In his foreword to The Ashgate Research Companion to Monsters and the Monstrous (2012) John Block Friedman, author of The Monstrous Races in Medieval Art and Thought (1981) proclaims that monsters are ‘ubiquitous […] [they] are all around us, in our dreams our children’s reading, in accounts of postcolonial capitalism and exploitation and films detailing the power relations between men and women, in our perceptions of disabled people in the streets; sometimes, even, they are us’ (xxvii). The Ashgate Companion, consequently, gives an extremely useful overview of monster traditions and in his introduction Asa Simon Mittman justifies the existence of Monster Studies, emphasising impact over qualities of monsters: ‘the defining features cannot be considered essential, as it were, as the sources are too varied, to wonderfully divergent to be summarised or contained by such characteristics’ (p. 9). Regarding impact, which results in a change in attitude towards difference, Patricia McCormack’s definition of ‘encounter’ is helpful: ‘The Monster’ refers to the element outside the observer that sparks and creates an event of perception that necessitates the participation of two unlike entities.’ A monster, she writes, is ‘a catalyst toward an encounter’ (2012, p. 294) and this ‘encounter’ is productive. Consequently, what is unacceptable because it is morally transgressive can still suggest new possibilities for human interaction. In this sense, it was our aim for this collection to juxtapose different approaches which, we hope, will facilitate a dialogue between the Social Sciences and the Humanities.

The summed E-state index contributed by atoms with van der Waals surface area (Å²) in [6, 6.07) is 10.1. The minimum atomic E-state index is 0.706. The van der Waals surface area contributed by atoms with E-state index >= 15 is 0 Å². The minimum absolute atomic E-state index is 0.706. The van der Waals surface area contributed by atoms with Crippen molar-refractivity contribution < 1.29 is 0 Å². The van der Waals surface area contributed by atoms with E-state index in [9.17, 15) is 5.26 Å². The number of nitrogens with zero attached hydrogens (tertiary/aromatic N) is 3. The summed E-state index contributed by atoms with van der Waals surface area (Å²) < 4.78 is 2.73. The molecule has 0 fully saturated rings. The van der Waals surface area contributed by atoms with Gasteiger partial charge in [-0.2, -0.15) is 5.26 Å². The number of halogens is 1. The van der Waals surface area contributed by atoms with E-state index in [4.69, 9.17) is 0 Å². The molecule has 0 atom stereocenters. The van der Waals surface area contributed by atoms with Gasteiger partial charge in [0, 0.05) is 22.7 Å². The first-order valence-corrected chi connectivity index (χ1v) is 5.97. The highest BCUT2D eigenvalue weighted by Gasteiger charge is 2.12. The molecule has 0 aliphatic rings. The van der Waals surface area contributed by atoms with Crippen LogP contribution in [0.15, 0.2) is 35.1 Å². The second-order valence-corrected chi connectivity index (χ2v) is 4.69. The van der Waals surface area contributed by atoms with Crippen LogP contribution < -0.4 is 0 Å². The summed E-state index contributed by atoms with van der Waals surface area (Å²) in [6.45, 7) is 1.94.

What makes a monster ‘a monster’? Jeffrey Weinstock explains that monsters ‘are things that should not be, but nevertheless are—and their existence raises vexing questions about humanity’s understanding of and place in the universe […]. The Monster’, he writes, ‘undoes our understanding of the way things are and violates our sense of how they are supposed to be’ (2014, 1 and 2). Foucault, when defining these categories, emphasised the quality of mixing or ‘blending’ of species, sexes and forms (2003, p. 63). His definition acknowledges that the notion of a true or authentic self is a construction; it is indeed problematic on the basis of lived experience to insist that one gender or one race are enough to categorise human beings with. If we, however, treat ‘monsters’ or ‘monstrosity’ as fear projected on to another, then ‘otherness’ comes to include all those traits (of us as individuals or a society), which we know exist but refuse (consciously or subconsciously) to acknowledge (Kearney, 2013). Halberstam, too, pays tribute to the psychoanalytic dimension of monsters as a category for conceptualisation, when summarising the trends in scholarship on Horror, and in particular in relation to Freud’s Studies on Hysteria (1995, pp. 18–20). Barbara Creed, in turn, investigated the connection between the female and the monstrous (1995). Mitman, by comparison, asks a simple but potent question which entirely discards the Gothic and ignores any literary conventions to do with the supernatural. To paraphrase Mittman: does the fact that people believe in monsters make them ‘real’ (p. 4)? Mittman then traces this phenomenon (the apparent reality of monsters) back to Jeffrey Jerome Cohen’s Monster Theory: Reading Culture (1996), one of the founding texts of Monster Studies (Cohen argued that monsters were a product of culture, functioned as signs and symbols for societal problems and demanded to be acknowledged on account of their mere presence). Mittman essentially suggests that when we experience monsters through the emotional effect (‘impact’) they have on us, they become a physical reality for us (p. 4). This is, we think, why monsters are both a metaphor and a tool to tackle the moral and ethical consequences of science’s potential to enhance life and human agency (Ryder, 1990).